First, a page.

Industrialised construction – contracting challenges in this brave new world
As different construction sectors take up industrialised construction processes, new commercial and contractual issues are falling under the spotlight. In this first of a series of blog articles looking at the interests of developers, contractors, lenders and other stakeholders in an industrialised/modular context, we consider the point of payment, transfer of title and security.
Industrialised construction will see a significant portion of project works carried out off-site. This raises the question of when off-site goods/works should be paid for.
Developers and their lenders are likely to prefer a payment model which broadly reflects transfer of value/title and progress at site. Contractors are, contrastingly, likely to favour a regime providing for (often significantly) earlier payment.
Each of these models raises important considerations.
The former would leave contractors bearing the financial burden during the manufacturing stage, which they would likely look to do via external financing. The costs of doing so would likely then be passed back to developers (thus eroding some of the cost saving benefits theoretically inherent in industrialised construction). It would also be likely to trigger increased requests for developer payment security such as guarantees, escrow arrangements or project bank accounts.
The latter, meanwhile, would expose developers to greater risk of non-performance, non-delivery or contractor insolvency. That in turn could see increased contingency financing costs for developers and/or requests for increased contractor performance bonding and insurance solutions.
In the short term, each of these options seems to indicate an advantage for bigger and better capitalised contractors who can either manage the financing requirements or have the covenant and capacity to deliver the increased security. However, in the longer term, it has to be hoped that industrialised off-site processes will help our industry improve its performance record, defuse some of the trust issues that can infect projects and, ultimately, reduce the size and costs of bonds and guarantees.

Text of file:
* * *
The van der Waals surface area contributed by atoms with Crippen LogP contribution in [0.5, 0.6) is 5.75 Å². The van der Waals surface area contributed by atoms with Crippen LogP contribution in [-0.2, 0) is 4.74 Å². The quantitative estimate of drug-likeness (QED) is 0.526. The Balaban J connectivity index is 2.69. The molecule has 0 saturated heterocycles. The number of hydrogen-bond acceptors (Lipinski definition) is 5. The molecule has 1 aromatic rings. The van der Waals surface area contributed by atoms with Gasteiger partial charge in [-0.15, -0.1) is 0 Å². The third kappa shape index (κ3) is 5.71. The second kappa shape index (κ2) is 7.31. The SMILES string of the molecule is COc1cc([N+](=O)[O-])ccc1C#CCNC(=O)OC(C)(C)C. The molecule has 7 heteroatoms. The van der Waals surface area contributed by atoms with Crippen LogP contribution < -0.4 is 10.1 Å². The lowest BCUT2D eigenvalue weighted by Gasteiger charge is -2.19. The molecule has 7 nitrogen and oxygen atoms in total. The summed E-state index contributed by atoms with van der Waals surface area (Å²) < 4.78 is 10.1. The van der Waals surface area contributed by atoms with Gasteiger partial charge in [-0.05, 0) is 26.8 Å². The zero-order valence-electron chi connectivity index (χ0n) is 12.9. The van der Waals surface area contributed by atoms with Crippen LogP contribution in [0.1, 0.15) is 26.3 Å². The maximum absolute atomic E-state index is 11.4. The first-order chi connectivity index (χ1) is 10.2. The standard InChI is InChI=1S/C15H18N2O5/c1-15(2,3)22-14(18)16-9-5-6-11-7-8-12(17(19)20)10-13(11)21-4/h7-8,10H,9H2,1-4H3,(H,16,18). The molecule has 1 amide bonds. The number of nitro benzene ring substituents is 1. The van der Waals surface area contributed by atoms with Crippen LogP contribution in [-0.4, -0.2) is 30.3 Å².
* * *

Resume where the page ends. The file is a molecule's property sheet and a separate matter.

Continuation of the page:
Accordingly, if developers wish to benefit from being early adopters of modular construction, they may need to become more flexible in their approach to payment structures.
Title and Vesting
At common law, title to goods ('modules' for present purposes) passes on incorporation into works/property, rather than at the point of payment. As discussed above, in an industrialised construction context, this default position may significantly increase the exposure of developers (and their funders) to contractor insolvency.
In practice, many contracts expressly provide for title to pass earlier than the default position, on the earlier of payment or delivery to site. That is one tool the industry has already developed to manage risk in a scenario where payment is required for offsite goods. Others include:
- an appropriately structured stage or milestone payment regime – this would require a significant shift in those construction sectors where practice is for payment to be based on monthly valuations rather than milestones;
- broad inspection and testing rights for developers throughout the manufacturing stage;
- prescriptive 'vesting' provisions, including a requirement that goods are clearly marked as the property of the developer, segregated from the contractor's own property, and insured in the name of the developer (with appropriate funder rights accommodated); and
- warranties that sub-contractors do not retain any title to the relevant goods (and/or, in relevant jurisdictions, a waiver of liens).
The above are likely to be key requirements for developers' funders and they can provide some assurances as to the ability to assert ownership rights in the event of contractor insolvency. However, these devices are not infallible and difficulties may be encountered in establishing or enforcing ownership rights where goods are unidentified, stored elsewhere or where a different local law is applicable (e.g. in insolvency situations in cross-border transactions).
It is worth remembering that in termination or insolvency situations, the ability to enforce ownership rights over offsite 'goods' may only be of limited benefit in any case – the bigger question is whether the developer will be able to complete the work at all without the contractor and/or its offsite manufacturing facilities, particularly if the modular/industrialised product is highly bespoke.
In light of the above, third party security comes back into the spotlight.
Typically, security for advance/offsite payments would come in the form of bank-issued 'on demand' instruments.
The ability of contractors to procure securities for the comparatively greater sums allocated to off-site goods will be influenced not only by their individual bonding capacity but also by the broader appetite of the bond market, as we have noted in previous blog articles.
Is the answer a move away from on-demand bonding towards higher surety bonding (possibly with allied rights for the surety to step in and complete the project in a default scenario)? Or is the answer that developers and their lenders are simply going to have to factor in sharing a higher degree of risk on contractor non-performance as sectors transition to greater off-site construction? We would be interested in your views…